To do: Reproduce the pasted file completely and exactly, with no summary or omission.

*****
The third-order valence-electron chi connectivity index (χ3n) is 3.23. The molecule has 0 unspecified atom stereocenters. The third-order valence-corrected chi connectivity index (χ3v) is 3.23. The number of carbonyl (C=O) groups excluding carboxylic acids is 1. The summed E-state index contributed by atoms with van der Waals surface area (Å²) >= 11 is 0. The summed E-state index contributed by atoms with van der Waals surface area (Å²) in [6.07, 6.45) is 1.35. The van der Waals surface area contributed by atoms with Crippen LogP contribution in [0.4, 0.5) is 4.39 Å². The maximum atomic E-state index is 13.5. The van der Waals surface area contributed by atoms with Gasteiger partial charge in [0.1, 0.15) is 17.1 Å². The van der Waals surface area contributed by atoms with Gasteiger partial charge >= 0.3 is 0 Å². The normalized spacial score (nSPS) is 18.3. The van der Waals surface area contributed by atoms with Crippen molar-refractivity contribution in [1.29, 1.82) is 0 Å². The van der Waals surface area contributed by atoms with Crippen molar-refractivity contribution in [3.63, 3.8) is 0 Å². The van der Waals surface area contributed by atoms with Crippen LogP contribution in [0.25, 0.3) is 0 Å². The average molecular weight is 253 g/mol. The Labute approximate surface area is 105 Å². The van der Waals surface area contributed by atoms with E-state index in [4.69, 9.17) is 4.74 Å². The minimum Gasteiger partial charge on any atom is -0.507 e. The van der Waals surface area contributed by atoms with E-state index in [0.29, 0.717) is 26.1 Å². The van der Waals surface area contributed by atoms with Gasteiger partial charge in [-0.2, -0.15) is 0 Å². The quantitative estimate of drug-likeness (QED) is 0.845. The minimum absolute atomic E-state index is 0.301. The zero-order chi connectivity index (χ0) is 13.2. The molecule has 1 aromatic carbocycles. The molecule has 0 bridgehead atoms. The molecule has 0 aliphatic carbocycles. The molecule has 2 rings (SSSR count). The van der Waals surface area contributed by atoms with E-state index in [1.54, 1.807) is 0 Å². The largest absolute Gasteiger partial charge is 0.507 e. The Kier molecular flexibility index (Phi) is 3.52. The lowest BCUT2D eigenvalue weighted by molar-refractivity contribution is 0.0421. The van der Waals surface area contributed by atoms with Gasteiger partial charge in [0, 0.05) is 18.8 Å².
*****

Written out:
The third-order valence-electron chi connectivity index (χ3n) is 3.23. The molecule has 0 unspecified atom stereocenters. The third-order valence-corrected chi connectivity index (χ3v) is 3.23. The number of carbonyl (C=O) groups excluding carboxylic acids is 1. The summed E-state index contributed by atoms with van der Waals surface area (Å²) >= 11 is 0. The summed E-state index contributed by atoms with van der Waals surface area (Å²) in [6.07, 6.45) is 1.35. The van der Waals surface area contributed by atoms with Crippen LogP contribution in [0.4, 0.5) is 4.39 Å². The maximum atomic E-state index is 13.5. The van der Waals surface area contributed by atoms with Gasteiger partial charge in [0.1, 0.15) is 17.1 Å². The van der Waals surface area contributed by atoms with Gasteiger partial charge >= 0.3 is 0 Å². The normalized spacial score (nSPS) is 18.3. The van der Waals surface area contributed by atoms with Crippen molar-refractivity contribution in [1.29, 1.82) is 0 Å². The van der Waals surface area contributed by atoms with Crippen molar-refractivity contribution in [3.63, 3.8) is 0 Å². The van der Waals surface area contributed by atoms with Crippen LogP contribution in [0.25, 0.3) is 0 Å². The average molecular weight is 253 g/mol. The Labute approximate surface area is 105 Å². The van der Waals surface area contributed by atoms with E-state index in [4.69, 9.17) is 4.74 Å². The minimum Gasteiger partial charge on any atom is -0.507 e. The van der Waals surface area contributed by atoms with E-state index in [0.29, 0.717) is 26.1 Å². The van der Waals surface area contributed by atoms with Gasteiger partial charge in [-0.2, -0.15) is 0 Å². The quantitative estimate of drug-likeness (QED) is 0.845. The minimum absolute atomic E-state index is 0.301. The zero-order chi connectivity index (χ0) is 13.2. The molecule has 1 aromatic carbocycles. The molecule has 0 bridgehead atoms. The molecule has 0 aliphatic carbocycles. The molecule has 2 rings (SSSR count). The van der Waals surface area contributed by atoms with E-state index in [1.54, 1.807) is 0 Å². The largest absolute Gasteiger partial charge is 0.507 e. The Kier molecular flexibility index (Phi) is 3.52. The lowest BCUT2D eigenvalue weighted by molar-refractivity contribution is 0.0421. The van der Waals surface area contributed by atoms with Gasteiger partial charge in [0, 0.05) is 18.8 Å².